Peevish Pen

Ruminations on reading, writing, rural living, retirement, aging—and sometimes cats. And maybe a border collie or other critters.

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Location: Rural Virginia, United States

I'm an elderly retired teacher who writes. Among my books are Ferradiddledumday (Appalachian version of the Rumpelstiltskin story), Stuck (middle grade paranormal novel), Patches on the Same Quilt (novel set in Franklin County, VA), Them That Go (an Appalachian novel), Miracle of the Concrete Jesus & Other Stories, and several Kindle ebooks.

Sunday, March 19, 2017

Daddy's Girl

The other day, I was privileged to receive an advance copy of Lin Stepp's lastest Smoky Mountain romance, Daddy's Girl. I've posted about some of Linn's books before—Saving Laurel Springs and Welcome Back. Both of those books were about women returning to places where they grew up.

Daddy's Girl, however, is about a woman who never left the small North Carolina town where she was born. Olivia Benton's mother died when she was a child, and her grandmother died a few years after, so Olivia becomes the one who looks after her father, cooks his meals, and looks after the family home. She especially enjoys taking care of her grandmother's lavish garden in back of the house. Later, she buys a florist shop a florist shop and loves running it.

Tanner: "I'll read it after I see what'sgoing on outside."

Meanwhile, her friends in the popular clique to which she'd belonged in high school are going to college, getting married, etc. Even her childhood next-door neighbor and best friend, the nerdy out-cast Weird Warner Zachary—the target of much high school bullying, goes to college in New York and gets married. While Olivia dates off and on, she never gets serious. She is, after all, Daddy's Girl—even though Daddy had started dating the widow of one of his colleagues.

Arlo: "I'll put it at the top of my to-read stack."

Ten years after high school, when Olivia and her three ex-cheerleader besties are having lunch in the same Bryon City drugstore where they've been meeting since high school, a black Mercedes pulls up out front and a well-dressed guy comes in. He's handsome W.T. Zachary, a well-known author famous for his Geeky Gilmore series of books for young people—but he used to be Weird Warner. Olivia has always loved him even though she once rejected him, so awkwardness ensues. He's been widowed a year now, so much of the book deals with W.T.'s and Olivia's off-again/on again relationship.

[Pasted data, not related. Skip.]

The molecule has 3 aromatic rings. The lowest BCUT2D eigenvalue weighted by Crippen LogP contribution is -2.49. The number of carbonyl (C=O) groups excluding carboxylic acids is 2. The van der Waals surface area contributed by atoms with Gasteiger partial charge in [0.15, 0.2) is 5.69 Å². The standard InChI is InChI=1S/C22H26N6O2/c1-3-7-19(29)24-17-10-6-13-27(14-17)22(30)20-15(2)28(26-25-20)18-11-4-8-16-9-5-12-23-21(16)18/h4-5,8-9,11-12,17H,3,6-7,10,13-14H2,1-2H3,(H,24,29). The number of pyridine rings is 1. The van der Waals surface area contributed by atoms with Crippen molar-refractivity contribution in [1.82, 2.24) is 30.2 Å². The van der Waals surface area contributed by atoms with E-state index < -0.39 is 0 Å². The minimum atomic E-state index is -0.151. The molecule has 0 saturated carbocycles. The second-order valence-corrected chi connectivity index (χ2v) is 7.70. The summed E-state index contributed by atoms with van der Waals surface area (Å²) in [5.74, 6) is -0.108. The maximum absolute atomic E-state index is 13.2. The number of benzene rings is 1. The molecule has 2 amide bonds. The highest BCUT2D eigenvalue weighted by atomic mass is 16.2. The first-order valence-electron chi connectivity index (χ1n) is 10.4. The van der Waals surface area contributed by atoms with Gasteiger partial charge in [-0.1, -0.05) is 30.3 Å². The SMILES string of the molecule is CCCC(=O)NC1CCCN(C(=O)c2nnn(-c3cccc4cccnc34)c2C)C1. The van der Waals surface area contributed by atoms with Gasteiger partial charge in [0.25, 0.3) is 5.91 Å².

But it deals with more. A sub-plot involves Olivia's employee Patti and her son who suffers at the hands of bullies. Patti is a relative newcomer in town and seems to have some secrets in her past. But she won't talk about the past. Then there's a vandal who spray-paints messages on buildings in town, but no one has been able to catch him.

Alfreda: "What I liked best is that this book had a cat in it."

I won't give away anymore of the plot, except to say it has some twists and turns, and everything works out in the end. It's a clean, up-beat book that will appeal to women of any age. Since it addresses some of the choices a young woman must make, it would be a great book for a mother to read with her teenage daughter.

One of the things I really like about Lin Stepp's books is the richness of detail in her setting, and the map that she provides. Bryson City is a real town, and she mentions some of the real places. She gives the reader a wonderful glimpse of small town life.

She has created believable characters that are not without flaws, and some of those characters will likey remind you of someone you went to high school with or someone you've met.

Another plus is the study guide she included in the book. Daddy's Girl could provide a book club with much to discuss. The book debuts on April 1, 2017, but you can preorder a copy from Amazon.

For more information about the author or her book, visit her Amazon author page or her website,

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Blogger Constant Consumer said...

Great review!

11:27 AM  

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